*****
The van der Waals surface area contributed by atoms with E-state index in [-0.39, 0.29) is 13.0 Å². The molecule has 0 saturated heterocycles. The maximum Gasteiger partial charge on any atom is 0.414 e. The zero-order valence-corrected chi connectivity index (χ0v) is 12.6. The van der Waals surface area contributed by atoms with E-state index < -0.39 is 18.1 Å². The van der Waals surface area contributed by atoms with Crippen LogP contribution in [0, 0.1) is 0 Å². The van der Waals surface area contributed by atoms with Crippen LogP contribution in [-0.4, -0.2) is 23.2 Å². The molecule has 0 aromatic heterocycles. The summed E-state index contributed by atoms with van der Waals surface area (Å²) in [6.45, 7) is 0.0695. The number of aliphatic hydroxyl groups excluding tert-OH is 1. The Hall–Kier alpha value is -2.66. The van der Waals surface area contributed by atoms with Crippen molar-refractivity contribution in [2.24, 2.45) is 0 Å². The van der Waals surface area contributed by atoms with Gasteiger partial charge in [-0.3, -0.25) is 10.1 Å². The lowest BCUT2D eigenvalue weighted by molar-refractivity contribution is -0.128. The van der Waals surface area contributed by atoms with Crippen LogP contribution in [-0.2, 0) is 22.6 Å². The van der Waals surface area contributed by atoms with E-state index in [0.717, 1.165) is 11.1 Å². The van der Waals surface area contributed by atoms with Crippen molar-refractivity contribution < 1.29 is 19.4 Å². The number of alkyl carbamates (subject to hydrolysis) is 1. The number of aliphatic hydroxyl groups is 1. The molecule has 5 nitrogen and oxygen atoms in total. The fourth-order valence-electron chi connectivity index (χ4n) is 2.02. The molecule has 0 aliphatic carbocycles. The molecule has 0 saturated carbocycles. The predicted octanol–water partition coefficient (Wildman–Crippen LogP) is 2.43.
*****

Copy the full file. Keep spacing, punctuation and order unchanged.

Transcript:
The van der Waals surface area contributed by atoms with E-state index in [-0.39, 0.29) is 13.0 Å². The molecule has 0 saturated heterocycles. The maximum Gasteiger partial charge on any atom is 0.414 e. The zero-order valence-corrected chi connectivity index (χ0v) is 12.6. The van der Waals surface area contributed by atoms with E-state index < -0.39 is 18.1 Å². The van der Waals surface area contributed by atoms with Crippen LogP contribution in [0, 0.1) is 0 Å². The van der Waals surface area contributed by atoms with Crippen LogP contribution in [-0.4, -0.2) is 23.2 Å². The molecule has 0 aromatic heterocycles. The summed E-state index contributed by atoms with van der Waals surface area (Å²) in [6.45, 7) is 0.0695. The number of aliphatic hydroxyl groups excluding tert-OH is 1. The Hall–Kier alpha value is -2.66. The van der Waals surface area contributed by atoms with Crippen molar-refractivity contribution in [2.24, 2.45) is 0 Å². The van der Waals surface area contributed by atoms with Gasteiger partial charge in [-0.3, -0.25) is 10.1 Å². The lowest BCUT2D eigenvalue weighted by molar-refractivity contribution is -0.128. The van der Waals surface area contributed by atoms with Crippen LogP contribution in [-0.2, 0) is 22.6 Å². The van der Waals surface area contributed by atoms with E-state index in [0.717, 1.165) is 11.1 Å². The van der Waals surface area contributed by atoms with Crippen molar-refractivity contribution < 1.29 is 19.4 Å². The number of alkyl carbamates (subject to hydrolysis) is 1. The number of aliphatic hydroxyl groups is 1. The molecule has 5 nitrogen and oxygen atoms in total. The fourth-order valence-electron chi connectivity index (χ4n) is 2.02. The molecule has 0 aliphatic carbocycles. The molecule has 0 saturated carbocycles. The predicted octanol–water partition coefficient (Wildman–Crippen LogP) is 2.43.